Dec. 20 (Bloomberg) -- Chinese banks’ profit growth may slow to between 7 and 8 percent in 2013 from an estimated 17 percent increase this year, as non-performing loans climb amid a slowing economy and more borrowers resort to bond financing, according to Bank of Communications Co.
Banks may extend 9 trillion yuan ($1.4 trillion) of new loans next year, compared with a forecast of 8.4 to 8.5 trillion yuan this year, the Shanghai-based Bank of Communications, the nation’s fifth largest, said in a research note yesterday. Aggregate social financing, which includes loans, bond and equity offerings as well as trusts, may be between 16.5 and 17.5 trillion yuan, according to the note.
China will “properly expand” aggregate financing and maintain a “moderate increase” in lending next year as policy makers seek a higher “quality and efficiency” of growth, the official Xinhua News Agency reported after the annual central economic work conference that ended on Dec. 16.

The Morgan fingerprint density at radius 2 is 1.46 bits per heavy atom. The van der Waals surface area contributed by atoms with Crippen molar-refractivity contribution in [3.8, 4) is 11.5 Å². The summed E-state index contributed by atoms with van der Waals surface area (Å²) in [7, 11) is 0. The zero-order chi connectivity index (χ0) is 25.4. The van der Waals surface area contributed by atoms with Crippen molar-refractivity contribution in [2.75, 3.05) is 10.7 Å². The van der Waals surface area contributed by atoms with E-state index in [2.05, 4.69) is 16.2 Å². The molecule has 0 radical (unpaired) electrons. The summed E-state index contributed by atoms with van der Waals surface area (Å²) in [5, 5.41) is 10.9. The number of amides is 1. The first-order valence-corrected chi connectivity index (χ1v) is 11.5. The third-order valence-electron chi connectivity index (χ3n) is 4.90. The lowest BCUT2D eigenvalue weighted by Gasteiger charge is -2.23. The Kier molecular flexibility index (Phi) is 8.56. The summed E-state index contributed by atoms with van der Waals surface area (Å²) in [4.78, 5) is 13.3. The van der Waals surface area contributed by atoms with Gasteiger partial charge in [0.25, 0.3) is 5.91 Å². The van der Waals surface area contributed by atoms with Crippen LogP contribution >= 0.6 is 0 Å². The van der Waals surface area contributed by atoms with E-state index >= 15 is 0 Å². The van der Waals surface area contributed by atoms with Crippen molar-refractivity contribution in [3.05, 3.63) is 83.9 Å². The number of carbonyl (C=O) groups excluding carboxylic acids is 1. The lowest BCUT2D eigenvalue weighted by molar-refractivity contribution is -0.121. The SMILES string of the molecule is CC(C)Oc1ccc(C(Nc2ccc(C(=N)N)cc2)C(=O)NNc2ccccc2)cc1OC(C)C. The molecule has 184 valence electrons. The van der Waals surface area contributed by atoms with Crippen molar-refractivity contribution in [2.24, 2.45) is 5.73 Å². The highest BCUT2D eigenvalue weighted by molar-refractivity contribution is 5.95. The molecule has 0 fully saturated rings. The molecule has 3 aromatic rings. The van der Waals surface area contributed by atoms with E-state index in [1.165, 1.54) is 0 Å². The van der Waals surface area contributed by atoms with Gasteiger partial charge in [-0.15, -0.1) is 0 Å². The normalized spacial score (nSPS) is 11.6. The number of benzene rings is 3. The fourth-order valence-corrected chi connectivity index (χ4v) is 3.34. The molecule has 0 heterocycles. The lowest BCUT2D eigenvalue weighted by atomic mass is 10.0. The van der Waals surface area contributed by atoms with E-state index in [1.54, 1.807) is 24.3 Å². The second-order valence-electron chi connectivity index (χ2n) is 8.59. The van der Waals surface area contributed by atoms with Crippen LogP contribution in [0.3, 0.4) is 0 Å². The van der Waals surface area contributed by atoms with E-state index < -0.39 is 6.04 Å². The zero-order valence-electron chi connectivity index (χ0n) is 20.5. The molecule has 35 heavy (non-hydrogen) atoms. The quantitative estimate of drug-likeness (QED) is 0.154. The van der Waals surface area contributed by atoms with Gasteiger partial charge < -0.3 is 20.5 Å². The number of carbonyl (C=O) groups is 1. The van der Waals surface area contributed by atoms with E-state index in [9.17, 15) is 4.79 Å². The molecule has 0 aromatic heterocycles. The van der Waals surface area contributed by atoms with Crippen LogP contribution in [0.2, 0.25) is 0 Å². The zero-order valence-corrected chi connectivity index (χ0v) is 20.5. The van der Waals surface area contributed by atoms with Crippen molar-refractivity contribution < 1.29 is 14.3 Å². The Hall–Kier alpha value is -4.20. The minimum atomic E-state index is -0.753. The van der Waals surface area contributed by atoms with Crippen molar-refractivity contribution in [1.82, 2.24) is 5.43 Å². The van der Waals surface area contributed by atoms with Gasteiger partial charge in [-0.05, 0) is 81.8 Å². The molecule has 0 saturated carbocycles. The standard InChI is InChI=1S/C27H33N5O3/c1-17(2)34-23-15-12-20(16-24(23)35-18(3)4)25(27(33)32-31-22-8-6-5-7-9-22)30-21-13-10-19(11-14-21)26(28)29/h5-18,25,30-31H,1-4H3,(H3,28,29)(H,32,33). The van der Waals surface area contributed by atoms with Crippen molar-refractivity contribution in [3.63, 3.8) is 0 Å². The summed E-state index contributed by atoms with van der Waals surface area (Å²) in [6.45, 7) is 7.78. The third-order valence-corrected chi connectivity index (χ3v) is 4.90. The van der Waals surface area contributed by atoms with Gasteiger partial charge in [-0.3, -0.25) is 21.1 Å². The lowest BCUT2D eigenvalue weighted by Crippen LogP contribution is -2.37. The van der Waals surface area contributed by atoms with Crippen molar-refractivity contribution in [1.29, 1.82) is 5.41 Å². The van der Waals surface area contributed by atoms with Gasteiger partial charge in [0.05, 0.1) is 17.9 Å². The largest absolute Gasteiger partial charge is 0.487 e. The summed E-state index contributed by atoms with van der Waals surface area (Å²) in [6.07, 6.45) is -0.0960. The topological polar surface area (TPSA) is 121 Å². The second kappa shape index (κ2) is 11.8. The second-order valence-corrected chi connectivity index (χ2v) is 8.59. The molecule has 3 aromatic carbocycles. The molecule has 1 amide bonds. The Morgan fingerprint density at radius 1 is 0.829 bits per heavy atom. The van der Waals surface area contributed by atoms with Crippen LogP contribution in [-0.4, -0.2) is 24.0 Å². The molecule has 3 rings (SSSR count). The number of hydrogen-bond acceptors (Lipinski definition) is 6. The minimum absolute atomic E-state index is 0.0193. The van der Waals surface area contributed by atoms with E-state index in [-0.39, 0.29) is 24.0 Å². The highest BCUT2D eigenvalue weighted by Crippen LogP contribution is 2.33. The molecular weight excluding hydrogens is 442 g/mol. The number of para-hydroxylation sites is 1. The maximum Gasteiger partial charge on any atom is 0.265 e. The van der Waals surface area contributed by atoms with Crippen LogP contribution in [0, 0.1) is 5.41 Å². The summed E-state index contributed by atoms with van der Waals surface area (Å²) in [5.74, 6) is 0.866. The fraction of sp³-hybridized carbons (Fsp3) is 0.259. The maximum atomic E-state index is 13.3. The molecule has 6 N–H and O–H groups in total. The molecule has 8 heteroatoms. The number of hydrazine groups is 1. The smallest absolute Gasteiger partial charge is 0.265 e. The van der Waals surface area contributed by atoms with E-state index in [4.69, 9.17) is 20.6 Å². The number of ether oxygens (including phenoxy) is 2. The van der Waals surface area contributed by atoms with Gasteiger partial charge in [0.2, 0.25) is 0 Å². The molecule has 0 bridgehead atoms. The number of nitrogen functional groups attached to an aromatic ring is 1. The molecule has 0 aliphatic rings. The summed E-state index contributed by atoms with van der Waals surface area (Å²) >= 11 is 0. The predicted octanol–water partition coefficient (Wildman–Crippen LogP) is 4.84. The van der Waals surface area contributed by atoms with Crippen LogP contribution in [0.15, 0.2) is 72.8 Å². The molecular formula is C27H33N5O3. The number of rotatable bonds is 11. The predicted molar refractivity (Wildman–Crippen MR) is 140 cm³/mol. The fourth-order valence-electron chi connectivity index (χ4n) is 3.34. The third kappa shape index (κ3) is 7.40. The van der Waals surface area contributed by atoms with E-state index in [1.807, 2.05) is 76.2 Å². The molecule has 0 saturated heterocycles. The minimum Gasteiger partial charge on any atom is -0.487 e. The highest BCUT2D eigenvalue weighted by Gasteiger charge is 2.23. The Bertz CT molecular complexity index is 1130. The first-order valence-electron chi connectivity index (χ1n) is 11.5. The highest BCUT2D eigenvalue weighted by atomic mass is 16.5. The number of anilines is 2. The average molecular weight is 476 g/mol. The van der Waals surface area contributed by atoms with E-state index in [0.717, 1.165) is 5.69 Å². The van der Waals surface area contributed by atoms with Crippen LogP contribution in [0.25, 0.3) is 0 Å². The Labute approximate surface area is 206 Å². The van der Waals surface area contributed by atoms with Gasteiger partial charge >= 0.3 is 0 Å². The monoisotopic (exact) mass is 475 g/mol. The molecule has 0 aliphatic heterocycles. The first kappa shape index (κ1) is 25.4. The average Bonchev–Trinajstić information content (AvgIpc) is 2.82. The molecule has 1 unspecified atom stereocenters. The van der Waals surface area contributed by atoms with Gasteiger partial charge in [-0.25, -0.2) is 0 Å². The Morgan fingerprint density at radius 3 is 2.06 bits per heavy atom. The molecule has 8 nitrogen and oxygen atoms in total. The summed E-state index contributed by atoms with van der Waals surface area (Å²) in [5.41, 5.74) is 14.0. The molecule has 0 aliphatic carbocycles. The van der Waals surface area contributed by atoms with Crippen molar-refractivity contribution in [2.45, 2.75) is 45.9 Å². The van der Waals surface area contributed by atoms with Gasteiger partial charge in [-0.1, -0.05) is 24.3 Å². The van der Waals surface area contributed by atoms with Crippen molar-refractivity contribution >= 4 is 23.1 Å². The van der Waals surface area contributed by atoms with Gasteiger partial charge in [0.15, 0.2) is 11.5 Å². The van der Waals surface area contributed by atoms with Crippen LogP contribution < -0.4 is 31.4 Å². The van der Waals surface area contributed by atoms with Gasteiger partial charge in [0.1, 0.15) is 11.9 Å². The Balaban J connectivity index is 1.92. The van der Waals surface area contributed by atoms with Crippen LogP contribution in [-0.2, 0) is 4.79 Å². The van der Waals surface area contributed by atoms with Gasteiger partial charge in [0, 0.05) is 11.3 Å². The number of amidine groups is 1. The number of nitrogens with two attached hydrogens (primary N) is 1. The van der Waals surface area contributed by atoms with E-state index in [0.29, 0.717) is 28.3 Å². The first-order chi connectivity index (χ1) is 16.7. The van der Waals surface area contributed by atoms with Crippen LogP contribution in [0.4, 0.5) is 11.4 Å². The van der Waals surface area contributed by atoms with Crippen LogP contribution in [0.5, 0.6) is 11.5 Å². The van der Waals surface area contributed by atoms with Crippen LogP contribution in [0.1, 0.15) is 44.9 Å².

The government has set its initial target for economic growth at 7.5 percent for a second year and tightened its inflation goal to about 3.5 percent, the lowest level since 2010, people briefed on the matter said this week. The government didn’t set targets for money supply or new loans at the meeting, the people said.
Bad loans at domestic banks may increase by 70 to 90 billion yuan next year while their net interest margin, a measure of lending profitability, will narrow about 15 basis points, according to Bank of Communications.
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